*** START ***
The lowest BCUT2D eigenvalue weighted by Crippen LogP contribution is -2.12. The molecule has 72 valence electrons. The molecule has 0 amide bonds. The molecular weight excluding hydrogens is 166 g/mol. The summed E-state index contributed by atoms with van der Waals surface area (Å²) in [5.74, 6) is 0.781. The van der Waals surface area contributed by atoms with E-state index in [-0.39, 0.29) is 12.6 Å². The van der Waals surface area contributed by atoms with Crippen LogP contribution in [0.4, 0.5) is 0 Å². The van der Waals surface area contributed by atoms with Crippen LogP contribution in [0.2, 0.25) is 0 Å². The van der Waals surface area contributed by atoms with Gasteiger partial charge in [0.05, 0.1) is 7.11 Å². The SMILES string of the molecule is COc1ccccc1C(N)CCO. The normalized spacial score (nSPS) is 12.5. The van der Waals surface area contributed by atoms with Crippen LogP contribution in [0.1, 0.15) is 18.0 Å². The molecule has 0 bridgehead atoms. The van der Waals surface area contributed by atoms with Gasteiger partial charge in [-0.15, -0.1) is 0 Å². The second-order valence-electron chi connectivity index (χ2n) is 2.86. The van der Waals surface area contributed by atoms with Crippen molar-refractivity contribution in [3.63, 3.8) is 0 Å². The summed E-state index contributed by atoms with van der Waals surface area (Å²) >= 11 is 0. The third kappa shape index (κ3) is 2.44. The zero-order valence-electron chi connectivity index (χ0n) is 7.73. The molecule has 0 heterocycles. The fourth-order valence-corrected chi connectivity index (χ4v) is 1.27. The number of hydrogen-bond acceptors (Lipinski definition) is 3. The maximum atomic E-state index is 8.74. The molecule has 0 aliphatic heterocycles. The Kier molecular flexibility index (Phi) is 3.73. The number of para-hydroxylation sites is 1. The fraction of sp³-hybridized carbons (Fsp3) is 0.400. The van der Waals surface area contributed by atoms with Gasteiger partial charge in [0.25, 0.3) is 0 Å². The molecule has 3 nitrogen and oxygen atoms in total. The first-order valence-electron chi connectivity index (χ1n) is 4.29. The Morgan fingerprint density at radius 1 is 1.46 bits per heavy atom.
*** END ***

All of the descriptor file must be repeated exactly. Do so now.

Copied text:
The lowest BCUT2D eigenvalue weighted by Crippen LogP contribution is -2.12. The molecule has 72 valence electrons. The molecule has 0 amide bonds. The molecular weight excluding hydrogens is 166 g/mol. The summed E-state index contributed by atoms with van der Waals surface area (Å²) in [5.74, 6) is 0.781. The van der Waals surface area contributed by atoms with E-state index in [-0.39, 0.29) is 12.6 Å². The van der Waals surface area contributed by atoms with Crippen LogP contribution in [0.4, 0.5) is 0 Å². The van der Waals surface area contributed by atoms with Crippen LogP contribution in [0.2, 0.25) is 0 Å². The van der Waals surface area contributed by atoms with Gasteiger partial charge in [0.05, 0.1) is 7.11 Å². The SMILES string of the molecule is COc1ccccc1C(N)CCO. The normalized spacial score (nSPS) is 12.5. The van der Waals surface area contributed by atoms with Crippen LogP contribution in [0.1, 0.15) is 18.0 Å². The molecule has 0 bridgehead atoms. The van der Waals surface area contributed by atoms with Gasteiger partial charge in [-0.15, -0.1) is 0 Å². The second-order valence-electron chi connectivity index (χ2n) is 2.86. The van der Waals surface area contributed by atoms with Crippen molar-refractivity contribution in [3.63, 3.8) is 0 Å². The summed E-state index contributed by atoms with van der Waals surface area (Å²) >= 11 is 0. The third kappa shape index (κ3) is 2.44. The zero-order valence-electron chi connectivity index (χ0n) is 7.73. The molecule has 0 heterocycles. The fourth-order valence-corrected chi connectivity index (χ4v) is 1.27. The number of hydrogen-bond acceptors (Lipinski definition) is 3. The maximum atomic E-state index is 8.74. The molecule has 0 aliphatic heterocycles. The Kier molecular flexibility index (Phi) is 3.73. The number of para-hydroxylation sites is 1. The fraction of sp³-hybridized carbons (Fsp3) is 0.400. The van der Waals surface area contributed by atoms with Gasteiger partial charge in [0.25, 0.3) is 0 Å². The molecule has 3 nitrogen and oxygen atoms in total. The first-order valence-electron chi connectivity index (χ1n) is 4.29. The Morgan fingerprint density at radius 1 is 1.46 bits per heavy atom.